Amy O’Boyle: Weddings and Portraiture on Film Cameras

All images by Amy O’Boyle. Used with permission.

Photographer Amy O’Boyle is perhaps one of the more unique photographers to have submitted for a feature in our upcoming Analog zine. Amy is a photographer who shoots weddings and portraits for a living and occasionally does fashion. She uses both medium format and 35mm format to create the photos that she does. But on top of that, she’s a fantastic photographer.

Below is her submission.

I’m primarily a wedding photographer, but also occasionally do fashion and editorial work as well. I shoot on a Pentax 645n and also a Canon 1v with my super fast prime lenses when I need to. The medium format Pentax is my absolute favourite and my work horse, but the 1v is perfect for dark churches or receptions when I need to shoot at 1.2, and also brilliant when photographing anything that’s moving fast.

On the Pentax 645n I shoot mainly fuji400h although I often have a few rolls of portra 800 to hand should I need it. On the 1v I shoot portra 400.

I love shooting film for so many reasons. I’m a huge advocate for quality over quantity and absolutely love the idea of taking 16 wonderful photos on holiday and wanting to print them all, instead of 700 RAW files that I’ll never even bother editing. Mostly though, I just absolutely love the look you get with film- you can get reasonably close with digital but you can never absolutely nail it. There’s something about film photos that’s so emotive & special- they almost have a depth which you just can’t recreate with digital.

– I actually got into photography after drunkenly agreeing to shoot a neighbour’s wedding, despite not being remotely interested in photography or weddings (or even having a camera.) The couple ended up sending the photos to a wedding blog, a couple of enquiries followed, and then I promptly set about making my newly acquired politics degree completely unnecessary.

– Slim Aaron’s will forever be number one, followed closely by Rodney Smith and Jose Villa.

– I’ve been shooting for about 5 years now.

– Shooting editorials allows me to get creative and get stuck into something fun, but shooting weddings lets me preserve on film a moment in time which will be in a family for generations. Getting that one shot that someone will love for long after the wedding day- even after they’ve passed away- that’s really why I do it.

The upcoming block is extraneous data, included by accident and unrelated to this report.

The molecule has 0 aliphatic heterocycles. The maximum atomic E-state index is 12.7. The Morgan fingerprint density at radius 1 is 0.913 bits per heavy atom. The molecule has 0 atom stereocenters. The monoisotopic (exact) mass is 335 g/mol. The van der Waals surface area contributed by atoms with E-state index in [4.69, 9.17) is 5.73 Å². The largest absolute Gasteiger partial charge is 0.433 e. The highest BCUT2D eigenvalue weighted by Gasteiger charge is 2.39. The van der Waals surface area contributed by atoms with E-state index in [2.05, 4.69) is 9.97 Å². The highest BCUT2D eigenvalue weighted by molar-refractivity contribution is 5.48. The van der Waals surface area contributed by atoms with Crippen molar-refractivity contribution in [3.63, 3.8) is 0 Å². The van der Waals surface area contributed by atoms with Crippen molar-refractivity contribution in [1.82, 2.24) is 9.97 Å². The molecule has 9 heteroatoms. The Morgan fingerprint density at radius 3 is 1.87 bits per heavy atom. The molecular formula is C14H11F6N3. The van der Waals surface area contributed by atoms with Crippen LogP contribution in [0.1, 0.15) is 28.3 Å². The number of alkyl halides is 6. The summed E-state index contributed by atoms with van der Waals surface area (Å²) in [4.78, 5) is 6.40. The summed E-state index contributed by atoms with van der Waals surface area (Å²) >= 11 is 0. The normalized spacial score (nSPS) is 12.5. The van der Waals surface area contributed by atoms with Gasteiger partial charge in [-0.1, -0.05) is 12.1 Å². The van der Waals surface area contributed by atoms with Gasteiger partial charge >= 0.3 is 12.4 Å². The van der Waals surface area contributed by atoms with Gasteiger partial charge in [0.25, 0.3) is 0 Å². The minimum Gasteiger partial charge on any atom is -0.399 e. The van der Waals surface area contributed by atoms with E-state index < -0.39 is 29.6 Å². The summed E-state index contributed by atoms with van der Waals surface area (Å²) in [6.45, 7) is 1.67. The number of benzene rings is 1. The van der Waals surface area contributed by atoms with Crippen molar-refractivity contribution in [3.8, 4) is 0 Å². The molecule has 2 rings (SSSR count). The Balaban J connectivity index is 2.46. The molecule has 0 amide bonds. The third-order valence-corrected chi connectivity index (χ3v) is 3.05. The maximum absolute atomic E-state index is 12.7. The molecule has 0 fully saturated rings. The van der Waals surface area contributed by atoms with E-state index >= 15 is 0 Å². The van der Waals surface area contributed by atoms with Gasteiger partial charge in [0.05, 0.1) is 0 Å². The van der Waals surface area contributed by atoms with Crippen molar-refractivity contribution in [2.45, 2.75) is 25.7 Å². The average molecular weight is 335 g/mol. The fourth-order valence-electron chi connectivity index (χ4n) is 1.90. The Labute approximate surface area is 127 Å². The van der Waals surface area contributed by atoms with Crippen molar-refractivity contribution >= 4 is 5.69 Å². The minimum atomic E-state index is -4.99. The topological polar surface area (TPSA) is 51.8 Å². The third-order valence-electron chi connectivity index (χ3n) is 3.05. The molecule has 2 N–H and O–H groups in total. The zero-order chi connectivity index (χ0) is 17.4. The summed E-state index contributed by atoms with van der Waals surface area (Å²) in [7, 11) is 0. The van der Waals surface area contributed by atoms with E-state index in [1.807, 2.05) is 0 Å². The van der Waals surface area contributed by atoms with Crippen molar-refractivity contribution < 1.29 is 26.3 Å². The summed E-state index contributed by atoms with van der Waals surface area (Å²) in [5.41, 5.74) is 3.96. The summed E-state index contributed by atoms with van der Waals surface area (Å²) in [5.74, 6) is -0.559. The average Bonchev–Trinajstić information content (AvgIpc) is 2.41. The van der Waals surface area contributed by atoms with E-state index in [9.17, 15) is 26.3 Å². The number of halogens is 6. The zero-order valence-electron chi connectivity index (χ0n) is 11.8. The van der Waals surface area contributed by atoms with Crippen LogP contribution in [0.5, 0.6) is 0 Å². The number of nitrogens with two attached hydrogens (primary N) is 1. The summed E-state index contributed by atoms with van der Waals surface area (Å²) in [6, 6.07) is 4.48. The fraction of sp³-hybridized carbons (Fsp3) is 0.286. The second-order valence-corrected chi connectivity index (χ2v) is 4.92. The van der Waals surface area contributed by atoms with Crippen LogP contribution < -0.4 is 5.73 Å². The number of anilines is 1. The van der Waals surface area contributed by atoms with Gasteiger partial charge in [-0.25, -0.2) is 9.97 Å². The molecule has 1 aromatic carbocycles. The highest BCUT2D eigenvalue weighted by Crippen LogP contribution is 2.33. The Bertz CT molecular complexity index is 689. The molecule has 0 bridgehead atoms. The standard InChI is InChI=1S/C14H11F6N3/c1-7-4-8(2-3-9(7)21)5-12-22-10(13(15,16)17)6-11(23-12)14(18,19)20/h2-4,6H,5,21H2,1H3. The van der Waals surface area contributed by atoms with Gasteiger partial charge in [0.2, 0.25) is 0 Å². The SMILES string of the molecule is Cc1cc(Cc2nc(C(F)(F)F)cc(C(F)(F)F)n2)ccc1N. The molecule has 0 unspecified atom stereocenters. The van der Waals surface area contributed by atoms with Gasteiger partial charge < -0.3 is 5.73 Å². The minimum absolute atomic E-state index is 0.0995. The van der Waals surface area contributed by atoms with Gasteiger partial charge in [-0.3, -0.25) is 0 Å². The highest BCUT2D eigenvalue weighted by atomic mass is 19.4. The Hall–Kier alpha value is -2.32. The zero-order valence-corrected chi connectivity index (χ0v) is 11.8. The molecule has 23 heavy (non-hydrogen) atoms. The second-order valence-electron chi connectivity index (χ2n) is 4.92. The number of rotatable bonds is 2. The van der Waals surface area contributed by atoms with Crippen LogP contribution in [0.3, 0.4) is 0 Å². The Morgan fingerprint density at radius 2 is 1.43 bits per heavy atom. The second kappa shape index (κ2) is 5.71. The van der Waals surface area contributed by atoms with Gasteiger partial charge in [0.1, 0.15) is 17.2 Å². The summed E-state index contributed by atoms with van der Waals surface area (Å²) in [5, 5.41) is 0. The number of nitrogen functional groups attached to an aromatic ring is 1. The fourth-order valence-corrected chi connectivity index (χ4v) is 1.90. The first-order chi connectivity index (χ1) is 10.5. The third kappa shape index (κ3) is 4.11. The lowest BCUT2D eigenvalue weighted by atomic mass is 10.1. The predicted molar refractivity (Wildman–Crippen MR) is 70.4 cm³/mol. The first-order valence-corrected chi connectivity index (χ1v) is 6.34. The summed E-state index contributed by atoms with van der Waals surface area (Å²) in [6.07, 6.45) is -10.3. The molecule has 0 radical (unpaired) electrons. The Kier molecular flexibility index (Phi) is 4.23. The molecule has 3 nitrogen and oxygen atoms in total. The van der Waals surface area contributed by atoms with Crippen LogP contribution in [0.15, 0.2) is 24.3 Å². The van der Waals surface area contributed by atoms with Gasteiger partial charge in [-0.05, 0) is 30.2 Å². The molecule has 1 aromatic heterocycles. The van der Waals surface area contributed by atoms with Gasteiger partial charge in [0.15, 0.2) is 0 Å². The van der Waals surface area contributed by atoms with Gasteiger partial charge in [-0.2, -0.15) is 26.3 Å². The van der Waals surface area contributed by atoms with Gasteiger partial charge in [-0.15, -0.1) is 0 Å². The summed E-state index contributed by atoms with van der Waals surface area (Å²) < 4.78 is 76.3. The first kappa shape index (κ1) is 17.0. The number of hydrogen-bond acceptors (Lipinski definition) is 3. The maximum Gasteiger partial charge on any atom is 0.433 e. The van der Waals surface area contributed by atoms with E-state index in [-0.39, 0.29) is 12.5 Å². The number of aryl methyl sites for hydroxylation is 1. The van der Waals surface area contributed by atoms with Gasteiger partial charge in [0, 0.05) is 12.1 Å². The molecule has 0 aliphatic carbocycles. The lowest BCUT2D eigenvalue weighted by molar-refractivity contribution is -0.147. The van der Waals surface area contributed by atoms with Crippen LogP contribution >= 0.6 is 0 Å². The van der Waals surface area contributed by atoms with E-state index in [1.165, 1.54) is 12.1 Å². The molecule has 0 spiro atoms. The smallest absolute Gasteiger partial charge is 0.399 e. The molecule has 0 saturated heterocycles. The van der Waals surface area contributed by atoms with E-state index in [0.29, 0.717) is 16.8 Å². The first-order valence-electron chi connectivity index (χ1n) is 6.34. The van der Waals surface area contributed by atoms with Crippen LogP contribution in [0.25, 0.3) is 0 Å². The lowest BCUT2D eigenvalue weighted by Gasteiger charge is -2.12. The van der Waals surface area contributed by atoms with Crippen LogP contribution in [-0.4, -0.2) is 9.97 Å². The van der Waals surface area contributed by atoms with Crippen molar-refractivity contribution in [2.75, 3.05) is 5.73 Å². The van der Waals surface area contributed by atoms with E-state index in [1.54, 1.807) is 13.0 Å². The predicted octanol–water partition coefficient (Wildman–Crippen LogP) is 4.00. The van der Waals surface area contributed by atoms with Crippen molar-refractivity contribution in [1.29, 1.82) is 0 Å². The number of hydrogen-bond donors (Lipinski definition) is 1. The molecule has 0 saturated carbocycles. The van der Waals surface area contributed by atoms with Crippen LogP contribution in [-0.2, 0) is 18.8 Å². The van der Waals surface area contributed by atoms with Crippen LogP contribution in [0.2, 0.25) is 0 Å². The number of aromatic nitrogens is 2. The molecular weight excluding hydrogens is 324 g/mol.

– Absolutely half and half. You need to document things as they are in order to preserve an authentic memory, but at the same time there’s a million ways to photograph the same event- the way you choose to capture it is always created and rarely accidental.

– Genuinely, I’m normally just thinking PLEASE DON’T FUCKING BLINK as I’m about to take each shot… It’s not like you can rattle off 20 shots in a second when you’re shooting film. But generally: I get my settings where I want them, get the light in the right place, and then concentrate on nothing but making sure my subject or my frame is perfect- and if it’s a human that means a lot of talking whilst you’re looking through the viewfinder, waiting for the exact right second for their reaction to be perfect. I try to shoot 16 frames with different poses all at once, and then give them a few seconds break whilst I switch backs. (Multiple backs is the KEY to shooting film in my opinion- even with a film assistant nothing is as quick as changing backs.)

– My processing is mainly outsourced in that I send my rolls to the lab (either Carmencita in Spain or the Canadian Film Lab, in Canada) to be developed and scanned. I then do minor tweaks in Lightroom when I receive my scans back to improve them, but it’s not the same long process you get with digital editing.

– In a nutshell- I’ve never liked a digital photo even half as much as I like every film photo I’ve ever taken. I love the softness, the grain, the skin tones. When I look through that viewfinder on the Pentax at what I’m about to shoot, I’m already excited, even though I won’t get to see the image for weeks.

Chris Gampat

Chris Gampat is the Editor in Chief, Founder, and Publisher of the Phoblographer. He also likes pizza.